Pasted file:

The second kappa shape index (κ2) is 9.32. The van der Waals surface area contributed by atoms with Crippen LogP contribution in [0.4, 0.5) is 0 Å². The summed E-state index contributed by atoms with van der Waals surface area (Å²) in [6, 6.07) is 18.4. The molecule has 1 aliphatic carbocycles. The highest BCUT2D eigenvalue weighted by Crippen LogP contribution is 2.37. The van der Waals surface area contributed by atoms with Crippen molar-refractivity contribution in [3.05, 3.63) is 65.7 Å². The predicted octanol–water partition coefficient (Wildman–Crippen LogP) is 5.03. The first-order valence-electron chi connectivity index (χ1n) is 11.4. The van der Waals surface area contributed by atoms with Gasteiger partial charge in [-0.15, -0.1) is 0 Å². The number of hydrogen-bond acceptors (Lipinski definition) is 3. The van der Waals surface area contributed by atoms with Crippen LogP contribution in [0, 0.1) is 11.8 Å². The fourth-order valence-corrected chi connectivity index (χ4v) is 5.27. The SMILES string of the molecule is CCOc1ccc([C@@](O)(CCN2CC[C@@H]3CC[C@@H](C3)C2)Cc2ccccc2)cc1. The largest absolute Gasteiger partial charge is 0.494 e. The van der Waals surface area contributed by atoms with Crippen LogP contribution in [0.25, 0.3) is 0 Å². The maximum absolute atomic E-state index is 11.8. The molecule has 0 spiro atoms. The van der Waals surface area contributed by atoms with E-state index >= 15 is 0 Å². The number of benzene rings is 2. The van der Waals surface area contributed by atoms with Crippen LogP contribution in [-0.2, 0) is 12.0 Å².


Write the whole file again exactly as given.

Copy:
The second kappa shape index (κ2) is 9.32. The van der Waals surface area contributed by atoms with Crippen LogP contribution in [0.4, 0.5) is 0 Å². The summed E-state index contributed by atoms with van der Waals surface area (Å²) in [6, 6.07) is 18.4. The molecule has 1 aliphatic carbocycles. The highest BCUT2D eigenvalue weighted by Crippen LogP contribution is 2.37. The van der Waals surface area contributed by atoms with Crippen molar-refractivity contribution in [3.05, 3.63) is 65.7 Å². The predicted octanol–water partition coefficient (Wildman–Crippen LogP) is 5.03. The first-order valence-electron chi connectivity index (χ1n) is 11.4. The van der Waals surface area contributed by atoms with Gasteiger partial charge in [-0.15, -0.1) is 0 Å². The number of hydrogen-bond acceptors (Lipinski definition) is 3. The van der Waals surface area contributed by atoms with Crippen LogP contribution in [0, 0.1) is 11.8 Å². The fourth-order valence-corrected chi connectivity index (χ4v) is 5.27. The SMILES string of the molecule is CCOc1ccc([C@@](O)(CCN2CC[C@@H]3CC[C@@H](C3)C2)Cc2ccccc2)cc1. The largest absolute Gasteiger partial charge is 0.494 e. The van der Waals surface area contributed by atoms with Crippen LogP contribution in [0.25, 0.3) is 0 Å². The maximum absolute atomic E-state index is 11.8. The molecule has 0 spiro atoms. The van der Waals surface area contributed by atoms with E-state index >= 15 is 0 Å². The number of benzene rings is 2. The van der Waals surface area contributed by atoms with Crippen LogP contribution in [-0.2, 0) is 12.0 Å².